While so much of our day-to-day attention in this space is devoted to the teams still battling for playoff spots, we feel as though it’s only fitting to acknowledge the teams that have been mathematically eliminated from contention, giving them a brief sendoff that should suffice until Hot Stove season. Thus, the Wait ‘Til Next Year series.
Current Record: 84-75 (.528, third in AL Central)
Mathematically Eliminated: Sept. 25
What went right in 2013:
The Royals ensured themselves of their first winning record since 2003 and just their second since the 1994 players’ strike; with one more win, they can claim the franchise’s best season since 1989, when they won 92 games. Thanks to the two wild-card format and some late-season resiliency — including the league’s second-best record (41-26) since the All-Star break — they brought meaningful September baseball to Kansas City, rebounding from an 8-20 May to remain in contention until midway through the season’s final week. For all of manager Ned Yost’s tactical flaws, his ability to keep the Royals climbing off the mat when they could have thrown in the towel isn’t nothing.
Kansas City’s modest success owed mainly to having the league’s best run-prevention (3.73 runs per game). Starters James Shields (3.21 ERA in 221 2/3 innings, with a league-high 26 quality starts) and Ervin Santana (3.24 ERA in 211 innings with 23 quality starts), both acquired in offseason trades, have put together strong years and routinely kept the Royals in games even if they did receive meager run support. Third starter Jeremy Guthrie has eaten 211 2/3 innings with a 4.04 ERA, and mainstay Bruce Chen has delivered a 3.79 ERA in 14 starts after spending the first half of the season in the bullpen. As a unit, the rotation ranks fifth in the league in ERA (3.88) and third in quality start rate (58 percent), a dramatic improvement over 2012, when it ranked 11th in ERA (5.01) and 13th in quality start rate (43 percent).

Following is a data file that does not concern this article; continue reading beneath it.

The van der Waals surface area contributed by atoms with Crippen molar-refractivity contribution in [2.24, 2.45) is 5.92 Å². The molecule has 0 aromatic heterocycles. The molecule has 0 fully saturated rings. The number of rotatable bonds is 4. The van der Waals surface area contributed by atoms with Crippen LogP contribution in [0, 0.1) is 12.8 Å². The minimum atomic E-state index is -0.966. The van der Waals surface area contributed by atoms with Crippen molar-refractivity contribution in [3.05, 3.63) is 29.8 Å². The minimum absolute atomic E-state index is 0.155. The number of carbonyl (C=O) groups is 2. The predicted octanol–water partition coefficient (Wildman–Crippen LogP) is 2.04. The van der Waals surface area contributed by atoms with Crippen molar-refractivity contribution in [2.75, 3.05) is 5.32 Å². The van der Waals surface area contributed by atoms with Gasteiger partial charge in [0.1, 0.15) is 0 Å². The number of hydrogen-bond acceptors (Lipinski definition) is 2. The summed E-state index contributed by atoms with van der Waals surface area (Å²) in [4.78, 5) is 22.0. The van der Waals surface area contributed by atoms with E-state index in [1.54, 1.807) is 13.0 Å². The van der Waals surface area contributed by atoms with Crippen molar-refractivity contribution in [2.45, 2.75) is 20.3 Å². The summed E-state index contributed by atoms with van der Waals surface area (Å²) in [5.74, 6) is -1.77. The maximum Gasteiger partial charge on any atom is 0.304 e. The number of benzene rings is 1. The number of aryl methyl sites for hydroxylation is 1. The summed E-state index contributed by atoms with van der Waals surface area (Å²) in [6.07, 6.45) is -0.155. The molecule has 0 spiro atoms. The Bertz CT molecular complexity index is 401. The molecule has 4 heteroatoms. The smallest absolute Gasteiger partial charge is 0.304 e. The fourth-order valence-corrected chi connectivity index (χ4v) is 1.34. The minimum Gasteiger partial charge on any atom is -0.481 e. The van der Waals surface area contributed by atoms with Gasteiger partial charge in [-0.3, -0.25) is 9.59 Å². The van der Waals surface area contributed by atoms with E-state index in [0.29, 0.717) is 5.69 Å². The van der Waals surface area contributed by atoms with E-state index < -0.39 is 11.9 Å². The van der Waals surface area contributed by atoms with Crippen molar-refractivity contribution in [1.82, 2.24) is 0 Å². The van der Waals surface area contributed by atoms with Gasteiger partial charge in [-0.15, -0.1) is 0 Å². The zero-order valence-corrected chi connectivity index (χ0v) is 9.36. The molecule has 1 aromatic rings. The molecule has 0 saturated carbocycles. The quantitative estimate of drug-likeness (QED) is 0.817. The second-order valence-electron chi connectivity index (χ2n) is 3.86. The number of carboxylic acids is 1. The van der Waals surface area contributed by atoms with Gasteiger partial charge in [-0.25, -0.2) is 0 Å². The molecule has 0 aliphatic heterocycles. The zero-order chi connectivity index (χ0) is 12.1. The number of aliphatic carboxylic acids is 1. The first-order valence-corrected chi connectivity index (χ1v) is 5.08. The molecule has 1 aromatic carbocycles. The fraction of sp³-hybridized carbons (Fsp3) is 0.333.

The bullpen, which had ranked fourth in ERA in 2012 (3.17), has improved to a league-best 2.56. Closer Greg Holland (1.23 ERA, 13.8 K/9, 46 saves) was outstanding, setup men Aaron Crow and Tim Collins were very good, and failed overall number one pick Luke Hochevar reinvented himself via a 1.95 ERA and 10.4 strikeouts per nine, making his previous experience as a starter (5.44 ERA, 6.2 K/9 in) look like six years of head-beating against a wall.
The offense, which ranks 11th in the league in scoring (3.98 runs per game), 13th in slugging (.377) and dead last in homers (107), has fewer happy stories. Billy Butler (.286/.374/.406 with 14 homers), Alex Gordon (.267/.328/.424 with 20 homers and 4.1 WAR) and Salvador Perez (.287/.319/.419 with 11 homers and 3.8 WAR) have kept their heads above water even if they’ve fall short of high expectations. The real success has been Eric Hosmer, who after a dismal 2012 and a .261/.320/.333 line through May, has hit a sizzling .318/.368/.495 since to lift his overall line to .301/.354/.448/ with 17 homers. Deadline acquisition Justin Maxwell has hit .292/.373/.551 with five homers in 32 games, including a walkoff grand slam against the Rangers on Sept. 22 that may stand as the season’s high point.
What went wrong in 2013: